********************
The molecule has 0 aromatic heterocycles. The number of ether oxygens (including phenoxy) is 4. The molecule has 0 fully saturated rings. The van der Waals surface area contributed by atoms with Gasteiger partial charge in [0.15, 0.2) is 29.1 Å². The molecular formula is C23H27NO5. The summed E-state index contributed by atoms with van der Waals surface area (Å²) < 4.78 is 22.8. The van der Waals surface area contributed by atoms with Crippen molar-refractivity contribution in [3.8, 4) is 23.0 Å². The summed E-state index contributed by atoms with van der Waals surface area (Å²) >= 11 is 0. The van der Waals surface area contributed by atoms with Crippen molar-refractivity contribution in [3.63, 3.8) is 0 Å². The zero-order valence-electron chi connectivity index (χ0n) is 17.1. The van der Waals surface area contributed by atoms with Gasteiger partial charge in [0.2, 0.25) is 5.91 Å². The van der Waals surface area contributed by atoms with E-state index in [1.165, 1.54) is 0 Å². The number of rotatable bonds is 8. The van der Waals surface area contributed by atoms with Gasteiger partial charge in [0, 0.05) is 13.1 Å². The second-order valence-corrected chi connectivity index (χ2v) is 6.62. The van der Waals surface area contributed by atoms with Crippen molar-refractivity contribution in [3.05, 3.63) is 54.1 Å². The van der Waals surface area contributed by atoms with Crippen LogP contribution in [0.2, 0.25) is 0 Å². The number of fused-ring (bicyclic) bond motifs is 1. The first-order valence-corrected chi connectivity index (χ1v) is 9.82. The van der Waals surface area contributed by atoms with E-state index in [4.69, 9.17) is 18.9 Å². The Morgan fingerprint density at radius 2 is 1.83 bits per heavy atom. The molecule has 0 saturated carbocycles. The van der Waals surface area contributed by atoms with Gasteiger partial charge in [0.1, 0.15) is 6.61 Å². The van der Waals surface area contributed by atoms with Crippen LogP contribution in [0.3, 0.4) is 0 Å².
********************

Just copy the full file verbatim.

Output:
The molecule has 0 aromatic heterocycles. The number of ether oxygens (including phenoxy) is 4. The molecule has 0 fully saturated rings. The van der Waals surface area contributed by atoms with Gasteiger partial charge in [0.15, 0.2) is 29.1 Å². The molecular formula is C23H27NO5. The summed E-state index contributed by atoms with van der Waals surface area (Å²) < 4.78 is 22.8. The van der Waals surface area contributed by atoms with Crippen molar-refractivity contribution in [3.8, 4) is 23.0 Å². The summed E-state index contributed by atoms with van der Waals surface area (Å²) >= 11 is 0. The van der Waals surface area contributed by atoms with Crippen molar-refractivity contribution in [3.63, 3.8) is 0 Å². The zero-order valence-electron chi connectivity index (χ0n) is 17.1. The van der Waals surface area contributed by atoms with Gasteiger partial charge in [0.2, 0.25) is 5.91 Å². The van der Waals surface area contributed by atoms with E-state index in [1.165, 1.54) is 0 Å². The number of rotatable bonds is 8. The van der Waals surface area contributed by atoms with Gasteiger partial charge in [0, 0.05) is 13.1 Å². The second-order valence-corrected chi connectivity index (χ2v) is 6.62. The van der Waals surface area contributed by atoms with Crippen molar-refractivity contribution in [3.05, 3.63) is 54.1 Å². The van der Waals surface area contributed by atoms with Crippen LogP contribution in [0.2, 0.25) is 0 Å². The number of fused-ring (bicyclic) bond motifs is 1. The first-order valence-corrected chi connectivity index (χ1v) is 9.82. The van der Waals surface area contributed by atoms with E-state index in [4.69, 9.17) is 18.9 Å². The Morgan fingerprint density at radius 2 is 1.83 bits per heavy atom. The molecule has 0 saturated carbocycles. The van der Waals surface area contributed by atoms with Gasteiger partial charge in [0.1, 0.15) is 6.61 Å². The van der Waals surface area contributed by atoms with Crippen LogP contribution in [0.3, 0.4) is 0 Å².